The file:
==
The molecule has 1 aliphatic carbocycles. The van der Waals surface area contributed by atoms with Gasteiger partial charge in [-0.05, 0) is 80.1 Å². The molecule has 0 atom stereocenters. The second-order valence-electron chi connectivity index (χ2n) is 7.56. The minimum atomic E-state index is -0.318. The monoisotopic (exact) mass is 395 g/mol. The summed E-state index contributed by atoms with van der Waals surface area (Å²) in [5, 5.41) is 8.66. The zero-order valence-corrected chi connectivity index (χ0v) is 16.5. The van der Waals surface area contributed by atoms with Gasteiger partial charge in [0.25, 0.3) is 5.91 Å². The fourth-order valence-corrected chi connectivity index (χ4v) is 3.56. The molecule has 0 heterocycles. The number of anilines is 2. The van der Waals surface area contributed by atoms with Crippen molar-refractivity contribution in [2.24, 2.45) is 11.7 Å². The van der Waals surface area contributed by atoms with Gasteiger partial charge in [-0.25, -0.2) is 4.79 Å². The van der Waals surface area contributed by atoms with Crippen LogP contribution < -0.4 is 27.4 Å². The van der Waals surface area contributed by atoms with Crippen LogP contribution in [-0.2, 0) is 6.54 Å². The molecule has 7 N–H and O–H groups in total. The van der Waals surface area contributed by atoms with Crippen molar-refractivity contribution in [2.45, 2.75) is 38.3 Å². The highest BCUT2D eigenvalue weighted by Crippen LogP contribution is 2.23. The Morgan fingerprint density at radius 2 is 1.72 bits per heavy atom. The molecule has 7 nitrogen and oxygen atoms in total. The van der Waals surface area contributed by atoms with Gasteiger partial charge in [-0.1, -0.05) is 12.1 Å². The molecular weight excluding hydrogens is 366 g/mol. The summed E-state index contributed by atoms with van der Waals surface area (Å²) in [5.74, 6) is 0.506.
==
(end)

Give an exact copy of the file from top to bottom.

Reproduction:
The molecule has 1 aliphatic carbocycles. The van der Waals surface area contributed by atoms with Gasteiger partial charge in [-0.05, 0) is 80.1 Å². The molecule has 0 atom stereocenters. The second-order valence-electron chi connectivity index (χ2n) is 7.56. The minimum atomic E-state index is -0.318. The monoisotopic (exact) mass is 395 g/mol. The summed E-state index contributed by atoms with van der Waals surface area (Å²) in [5, 5.41) is 8.66. The zero-order valence-corrected chi connectivity index (χ0v) is 16.5. The van der Waals surface area contributed by atoms with Gasteiger partial charge in [0.25, 0.3) is 5.91 Å². The fourth-order valence-corrected chi connectivity index (χ4v) is 3.56. The molecule has 0 heterocycles. The number of anilines is 2. The van der Waals surface area contributed by atoms with Crippen molar-refractivity contribution in [2.24, 2.45) is 11.7 Å². The van der Waals surface area contributed by atoms with Gasteiger partial charge in [-0.25, -0.2) is 4.79 Å². The van der Waals surface area contributed by atoms with Crippen LogP contribution < -0.4 is 27.4 Å². The van der Waals surface area contributed by atoms with Crippen LogP contribution in [-0.2, 0) is 6.54 Å². The molecule has 7 N–H and O–H groups in total. The van der Waals surface area contributed by atoms with Crippen molar-refractivity contribution in [2.45, 2.75) is 38.3 Å². The highest BCUT2D eigenvalue weighted by Crippen LogP contribution is 2.23. The Morgan fingerprint density at radius 2 is 1.72 bits per heavy atom. The molecule has 7 nitrogen and oxygen atoms in total. The van der Waals surface area contributed by atoms with Gasteiger partial charge in [-0.1, -0.05) is 12.1 Å². The molecular weight excluding hydrogens is 366 g/mol. The summed E-state index contributed by atoms with van der Waals surface area (Å²) in [5.74, 6) is 0.506.